Brian O’Kelley: ‘Our model is to get buyers to make emissions part of their spending decisions’

Brian O’Kelley, an executive widely thought of as one of “the godfathers of ad tech,” is back with his latest venture Scope3 — striking a deal to help make ad inventory with a low carbon footprint more easily available to advertisers.

Scope3 is O’Kelley’s third ad tech start-up (previously he sold Right Media to Yahoo and AppNexus to AT&T), which aims to help companies across the ad-tech supply chain reduce the carbon emissions of their activity.

The company’s research estimates that approximately one gram of carbon is produced every time an ad impression is generated, and has now struck a deal with Blockthrough to package inventory with a low carbon footprint and then make it available via private marketplaces.

“Our model is to get buyers to make emissions part of their spending decisions,” O’Kelley, Scope3’s CEO, told Digiday. “We know that publishers and supply-side ad tech companies will go where the money is.”

Marty Krátký-Katz, CEO of Blockthrough, a company that helps publishers recoup revenue that would otherwise be lost to ad blocking, told Digiday ads that adhere to the “acceptable ads program” are less likely to aggravate readers.

It may be that Google having its hands tied is enough to allow innovation, which is great.
Brian O’Kelley, Scope3, CEO

“Because they create a lighter ad experience, they inherently involve a lower carbon experience,” he said. “Acceptable ads do not allow auto-refresh, animated or video ads, and they’re the three big culprits when it comes to cranking up the carbon footprint of publishers’ online ads.”

In one of his first interviews since Scope3 came out of beta, O’Kelley shared with Digiday details on the intricacies of modeling the environmental impact of digital advertising, plus his views on the state of competition in the sector.

The following interview has been edited for length and clarity.

Can you talk us through how Scope3 can calculate the carbon footprint of an ad impression?

There are four major components to the emissions of a web page: the device or browser rendering on a page, energy from data transmissions, production costs for content, and then there’s things like targeting and analytics. We can calculate the first two by simulating a page, kind of like a search engine does, and then we can see CPU usage and the data it downloaded.

What we can’t see is what’s happening inside the mysterious ad tech world, but we can look at Prebid configurations and Ads.txt files, plus we can use third-party data sources for aggregated, anonymous data about supply paths. So, we’re using all these different datasets, and we’ve built one of the most accurate pictures of the advertising supply chain that’s ever been put together.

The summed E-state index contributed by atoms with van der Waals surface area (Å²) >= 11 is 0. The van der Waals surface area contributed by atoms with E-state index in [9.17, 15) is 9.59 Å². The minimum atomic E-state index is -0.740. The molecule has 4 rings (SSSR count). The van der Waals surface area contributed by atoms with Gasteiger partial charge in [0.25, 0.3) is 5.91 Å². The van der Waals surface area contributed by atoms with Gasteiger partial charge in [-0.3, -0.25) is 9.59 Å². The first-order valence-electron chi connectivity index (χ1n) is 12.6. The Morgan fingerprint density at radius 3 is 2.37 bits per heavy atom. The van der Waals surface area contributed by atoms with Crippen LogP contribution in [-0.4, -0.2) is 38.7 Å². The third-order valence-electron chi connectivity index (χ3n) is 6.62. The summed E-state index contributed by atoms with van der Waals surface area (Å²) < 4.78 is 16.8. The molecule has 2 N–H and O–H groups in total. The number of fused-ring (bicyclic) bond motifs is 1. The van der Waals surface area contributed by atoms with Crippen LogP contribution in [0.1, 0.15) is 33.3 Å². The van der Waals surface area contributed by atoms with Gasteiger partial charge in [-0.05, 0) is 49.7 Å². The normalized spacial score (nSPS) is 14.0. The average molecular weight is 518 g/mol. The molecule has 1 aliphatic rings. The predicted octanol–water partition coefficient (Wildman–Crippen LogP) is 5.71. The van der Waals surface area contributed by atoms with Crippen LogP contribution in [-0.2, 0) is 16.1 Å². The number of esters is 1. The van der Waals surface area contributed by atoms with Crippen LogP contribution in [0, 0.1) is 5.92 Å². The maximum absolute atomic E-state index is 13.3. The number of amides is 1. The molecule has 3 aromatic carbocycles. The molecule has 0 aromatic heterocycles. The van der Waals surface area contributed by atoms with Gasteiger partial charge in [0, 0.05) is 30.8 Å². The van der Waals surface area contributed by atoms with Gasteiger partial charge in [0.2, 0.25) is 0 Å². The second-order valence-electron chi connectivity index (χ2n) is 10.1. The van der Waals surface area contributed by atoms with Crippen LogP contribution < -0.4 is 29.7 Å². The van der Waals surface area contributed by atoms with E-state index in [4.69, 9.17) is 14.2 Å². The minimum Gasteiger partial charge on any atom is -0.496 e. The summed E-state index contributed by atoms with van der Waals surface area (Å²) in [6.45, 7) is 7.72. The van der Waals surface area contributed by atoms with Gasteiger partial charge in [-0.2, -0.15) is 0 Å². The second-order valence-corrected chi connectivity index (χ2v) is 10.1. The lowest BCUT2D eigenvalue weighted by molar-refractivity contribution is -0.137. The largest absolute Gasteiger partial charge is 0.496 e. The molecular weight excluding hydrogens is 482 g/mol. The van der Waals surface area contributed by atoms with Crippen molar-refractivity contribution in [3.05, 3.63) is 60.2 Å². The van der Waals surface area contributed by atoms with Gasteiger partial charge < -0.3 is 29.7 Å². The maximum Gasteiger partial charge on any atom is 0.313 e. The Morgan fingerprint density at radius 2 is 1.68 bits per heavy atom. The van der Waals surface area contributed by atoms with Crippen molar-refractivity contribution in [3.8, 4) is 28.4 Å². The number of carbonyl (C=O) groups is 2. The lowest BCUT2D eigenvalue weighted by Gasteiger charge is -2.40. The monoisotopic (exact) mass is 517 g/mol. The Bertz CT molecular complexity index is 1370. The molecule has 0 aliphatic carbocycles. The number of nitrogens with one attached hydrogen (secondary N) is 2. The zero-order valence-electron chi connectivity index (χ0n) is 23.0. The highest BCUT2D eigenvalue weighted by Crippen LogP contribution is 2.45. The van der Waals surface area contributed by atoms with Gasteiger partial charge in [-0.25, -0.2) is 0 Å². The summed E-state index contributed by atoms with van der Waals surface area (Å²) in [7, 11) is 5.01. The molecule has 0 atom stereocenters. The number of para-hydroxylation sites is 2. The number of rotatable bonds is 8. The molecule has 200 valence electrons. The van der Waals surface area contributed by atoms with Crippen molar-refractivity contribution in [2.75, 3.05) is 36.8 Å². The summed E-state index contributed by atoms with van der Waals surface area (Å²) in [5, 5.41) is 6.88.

And then we’ve built a proprietary model for how an SSP works, how a DSP works, how a Prebid or Open Bidding configuration works at a CPU level — and this is because we have years of experience of building ad tech.

What kind of an appetite is there to make carbon emissions a key consideration among brands when conducting their media buys?

It depends by country. I would say that in the U.K., France and Australia, it’s definitely the number one topic and there is immense interest from agencies and brands. I would say that in the U.S., it’s number two, maybe number three [in priority].

DEI is probably the hottest topic in the U.S. Plus I think that cost-control and some of the Big Tech issues are concerns, but [sustainability issues] are definitely rising. There’s been an immense amount of interest in Europe. We thought we’d pilot in one country, but our first pilot is in six countries [one of which is the U.K.] and we will have 10 countries by April.

Speaking of Big Tech, in 2019 you testified before Congress about ad tech’s competitive landscape. Since then, several antitrust cases have been filed against Google in the U.S. alone. What are your thoughts now?

You’re asking a politics question, and I don’t claim to have any knowledge of how politics actually works. That case is going to take forever and the Democrats have said they’re serious and not going to take any flak from the Big Tech people. But the 2022 [mid-term] elections are going to have a big impact and you need to think what Congress will look like in 12 months.

If you can tell me who the president is going to be in 2025 – when that case is probably going to hit – and what the Democrat or Republican majority is, then I could probably tell you a bit more. But I do think that Google is extremely cautious and very much in defensive mode on the business side.

I think that creates opportunities for other folks to innovate because Google has had its hands tied. And it may be that Google having its hands tied is enough to allow innovation, which is great. I think the risk is that Amazon takes advantage of that because it has so many more assets than independents.

Just look at how companies like Microsoft [which recently bought the assets of Xandr, a.k.a. AppNexus] is reentering advertising — how cool is that? Yahoo is also reinvigorating itself under new management. So, Google is not dominating the future of advertising; I think that’s the main point of all of this. If the antitrust case serves to further scare them into not being aggressive then I’m okay with that.

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